David Shaw (USA Today)

Stanford football: A model of consistency

Under David Shaw, Stanford has won 78.4 percent of its games by being a steady force on both sides of the football with a balanced offense and a suffocating defense.

For the first couple of years after Jim Harbaugh left Stanford to pursue his coaching dream in the NFL, there was nothing his successor – former Cardinal receiver David Shaw – could do to dispel the doubts.

No matter how successful Shaw was beginning with his first season as head coach in 2011, his predecessor – the irascible Harbaugh – would get the credit for bringing in the talent Shaw would win with.

And so it went. An 11-2 record in his first year with a Fiesta Bowl loss in overtime to Oklahoma State. A 12-2 season with a Pac 12 title victory over UCLA, followed by a Rose Bowl victory over Wisconsin. An 11-3 record, another Pac 12 title victory (over Arizona State), and a narrow Rose Bowl loss to Michigan State.

Shaw’s 34-7 record with two Pac 12 championships and consecutive Fiesta, Rose and Rose Bowls always would be viewed with skepticism because of the man he followed, the program he built, and the unmistakable persona.

Meanwhile, the mild-mannered Shaw who rarely showed emotion was viewed as the caretaker of the program, not one who helped form it.

Often forgotten is that Shaw was Harbaugh’s offensive coordinator during his four-year run when the Cardinal lost 15 times in the first two seasons before forging an 8-5 campaign in 2000 and the knock-the-door-down 12-1 season in 2010, including a four-touchdown victory over Virginia Tech in the Orange Bowl.

It was under Shaw’s guidance that the offense went from 26.3 points per game in 2008 to 35.5 in 2009 to begin a string of running-game dominance just a couple of years removed from an offense that had to scrape to achieve a three-yard-average per carry.

By 2010-11 – Harbaugh’s last year and Shaw’s first as head coach – the Cardinal averaged 40.3 and 43.2 points per game while eclipsing 200 yards rushing per game and five yards per carry.

“(Stanford is) a physical, ball-control offense, but creative within that physical presence,” said Notre Dame head coach Brian Kelly. “They can go no-back, they can be four wide receivers. I don’t think you can say David Shaw is this and he only does this.”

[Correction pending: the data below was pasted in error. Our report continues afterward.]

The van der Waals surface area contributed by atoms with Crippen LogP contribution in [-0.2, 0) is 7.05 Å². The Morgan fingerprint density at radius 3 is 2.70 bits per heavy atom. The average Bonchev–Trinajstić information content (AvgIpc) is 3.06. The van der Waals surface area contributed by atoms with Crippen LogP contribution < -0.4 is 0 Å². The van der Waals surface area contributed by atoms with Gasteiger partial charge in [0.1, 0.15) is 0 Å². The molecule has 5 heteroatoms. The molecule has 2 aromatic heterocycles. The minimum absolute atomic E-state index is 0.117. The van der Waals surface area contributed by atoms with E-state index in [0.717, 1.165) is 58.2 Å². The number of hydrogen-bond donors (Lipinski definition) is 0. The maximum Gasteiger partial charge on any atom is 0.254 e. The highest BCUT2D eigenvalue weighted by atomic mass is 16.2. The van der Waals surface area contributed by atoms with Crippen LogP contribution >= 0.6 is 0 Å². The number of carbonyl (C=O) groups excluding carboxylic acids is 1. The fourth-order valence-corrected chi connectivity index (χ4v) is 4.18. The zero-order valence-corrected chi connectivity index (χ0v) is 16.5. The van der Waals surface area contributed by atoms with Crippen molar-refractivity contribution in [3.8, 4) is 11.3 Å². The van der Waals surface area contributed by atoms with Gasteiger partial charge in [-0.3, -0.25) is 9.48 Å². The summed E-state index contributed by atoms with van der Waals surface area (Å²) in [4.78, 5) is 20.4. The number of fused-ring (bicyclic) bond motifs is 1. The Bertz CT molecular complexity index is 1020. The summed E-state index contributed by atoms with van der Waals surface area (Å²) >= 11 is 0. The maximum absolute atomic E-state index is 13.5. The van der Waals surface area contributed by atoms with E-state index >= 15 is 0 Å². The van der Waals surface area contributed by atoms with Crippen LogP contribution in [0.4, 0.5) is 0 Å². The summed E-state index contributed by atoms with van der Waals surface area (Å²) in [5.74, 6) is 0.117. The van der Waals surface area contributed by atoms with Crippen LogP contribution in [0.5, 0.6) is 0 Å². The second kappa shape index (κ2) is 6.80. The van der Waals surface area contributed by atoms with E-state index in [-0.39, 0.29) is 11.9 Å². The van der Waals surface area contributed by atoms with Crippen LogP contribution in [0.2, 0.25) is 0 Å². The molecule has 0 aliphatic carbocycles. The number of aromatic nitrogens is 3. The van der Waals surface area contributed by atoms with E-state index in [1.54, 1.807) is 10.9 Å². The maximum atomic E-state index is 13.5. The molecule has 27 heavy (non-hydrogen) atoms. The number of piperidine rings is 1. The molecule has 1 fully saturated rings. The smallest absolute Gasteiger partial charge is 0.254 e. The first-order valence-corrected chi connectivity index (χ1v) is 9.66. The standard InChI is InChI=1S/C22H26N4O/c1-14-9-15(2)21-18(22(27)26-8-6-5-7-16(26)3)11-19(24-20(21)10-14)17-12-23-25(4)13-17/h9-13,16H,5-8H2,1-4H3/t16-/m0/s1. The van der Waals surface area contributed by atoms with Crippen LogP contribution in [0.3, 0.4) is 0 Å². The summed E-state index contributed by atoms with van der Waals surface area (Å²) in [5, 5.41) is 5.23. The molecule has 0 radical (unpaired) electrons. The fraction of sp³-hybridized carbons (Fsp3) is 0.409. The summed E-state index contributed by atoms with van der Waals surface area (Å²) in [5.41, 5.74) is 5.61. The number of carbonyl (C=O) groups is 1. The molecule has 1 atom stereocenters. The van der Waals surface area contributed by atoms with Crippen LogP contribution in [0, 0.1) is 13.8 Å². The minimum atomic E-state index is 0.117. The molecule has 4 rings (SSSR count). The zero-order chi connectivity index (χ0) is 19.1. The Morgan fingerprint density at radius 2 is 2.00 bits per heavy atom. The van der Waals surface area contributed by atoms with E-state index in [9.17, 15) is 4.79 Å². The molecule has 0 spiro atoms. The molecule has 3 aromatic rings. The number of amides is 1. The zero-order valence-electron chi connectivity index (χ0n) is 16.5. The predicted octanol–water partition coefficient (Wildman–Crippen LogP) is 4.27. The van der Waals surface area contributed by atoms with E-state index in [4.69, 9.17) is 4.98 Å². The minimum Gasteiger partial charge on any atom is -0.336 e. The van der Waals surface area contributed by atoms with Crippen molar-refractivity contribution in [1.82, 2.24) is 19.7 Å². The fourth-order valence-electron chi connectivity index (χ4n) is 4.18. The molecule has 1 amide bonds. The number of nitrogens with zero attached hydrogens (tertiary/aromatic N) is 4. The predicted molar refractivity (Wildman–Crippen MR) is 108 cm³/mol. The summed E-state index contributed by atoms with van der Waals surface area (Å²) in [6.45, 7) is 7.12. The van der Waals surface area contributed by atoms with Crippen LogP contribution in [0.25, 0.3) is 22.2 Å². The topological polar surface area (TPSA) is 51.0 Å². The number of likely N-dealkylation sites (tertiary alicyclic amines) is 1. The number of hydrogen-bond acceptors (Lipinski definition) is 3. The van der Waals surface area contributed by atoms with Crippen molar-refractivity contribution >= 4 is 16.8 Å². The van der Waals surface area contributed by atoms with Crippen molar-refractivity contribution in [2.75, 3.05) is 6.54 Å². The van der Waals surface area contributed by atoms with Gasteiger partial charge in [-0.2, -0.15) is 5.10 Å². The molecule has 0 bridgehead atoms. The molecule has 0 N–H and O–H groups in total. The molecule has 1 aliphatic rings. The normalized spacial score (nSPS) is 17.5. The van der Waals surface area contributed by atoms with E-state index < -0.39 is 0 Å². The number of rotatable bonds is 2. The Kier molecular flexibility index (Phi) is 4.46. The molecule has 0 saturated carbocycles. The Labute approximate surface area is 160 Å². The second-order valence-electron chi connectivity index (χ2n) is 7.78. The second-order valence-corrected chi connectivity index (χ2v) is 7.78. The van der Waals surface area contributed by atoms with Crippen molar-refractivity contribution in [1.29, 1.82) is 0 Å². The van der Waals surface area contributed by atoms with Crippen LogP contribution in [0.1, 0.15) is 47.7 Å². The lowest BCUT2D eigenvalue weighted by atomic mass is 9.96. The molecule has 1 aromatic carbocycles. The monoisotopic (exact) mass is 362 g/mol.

Often overlooked is Shaw’s background in the game. Prior to his arrival at Stanford, he spent 10 years with four different NFL offenses – Philadelphia, Oakland, Baltimore and San Diego – the latter of which featured tight end Antonio Gates.

The tight ends thrived in the Harbaugh-Shaw offenses at Stanford, creating weaponry within a system that – because of the very nature of the program – had difficulty attracting four- and five-star wide receivers. When those tight ends weren’t catching it, they were teaming up with an offensive line of behemoths to block for the rushing attack.

While the Cardinal were averaging better than 200 yards rushing per game, Andrew Luck was lighting it up through the air. It helps to have a once-in-a-generation quarterback at the helm, although Stanford certainly developed the other parts around him.

Kevin Hogan eventually would succeed Luck at quarterback. Hogan would do little to challenge Luck and his passing greatness, but at least maintained a level of balance between the rushing and passing attack.

“It starts with a physical running game, but (Shaw) can come out of a physical running game and be what he needs to be,” Kelly said. “If he’s got to throw it 55 times to beat you because that’s what you give him, he’ll do that. That’s the mark of a good offense and a good coach.”

Meanwhile, from 2010 on, the Cardinal defense clamped down, holding opponents to 19 points per game or less in four out of five seasons and making three yards on the ground against Stanford’s stubborn defense a real chore.

Yet when Stanford slipped to 8-5 last season, Shaw’s fourth as head coach, despite still limiting opponents to 16.3 points per game and 3.1 yards per carry, his critics finally had “proof” that Shaw was a product of the program he inherited. This line of thinking reached a crescendo in the opening week of the 2015 season when the Cardinal fell to Northwestern in lackluster fashion, 16-6.

Stanford isn’t dead yet. The Cardinal reeled off eight straight victories, defeating USC in the Coliseum and beating UCLA by three touchdowns before their first loss in more than two months to a hot Oregon team, which held off a two-point conversion attempt with 10 seconds remaining.

With the Cardinal one week away from playing for their third Pac 12 title in four seasons, Shaw brings a 51-14 record into its annual clash with Notre Dame (10-1), and Kelly knows the numbers Shaw has posted in his five years as head coach are legitimate and well-earned.

“David Shaw, obviously, is one of the best football coaches in America,” Kelly said.

With one of the most consistent programs in college football since the turn of the decade.

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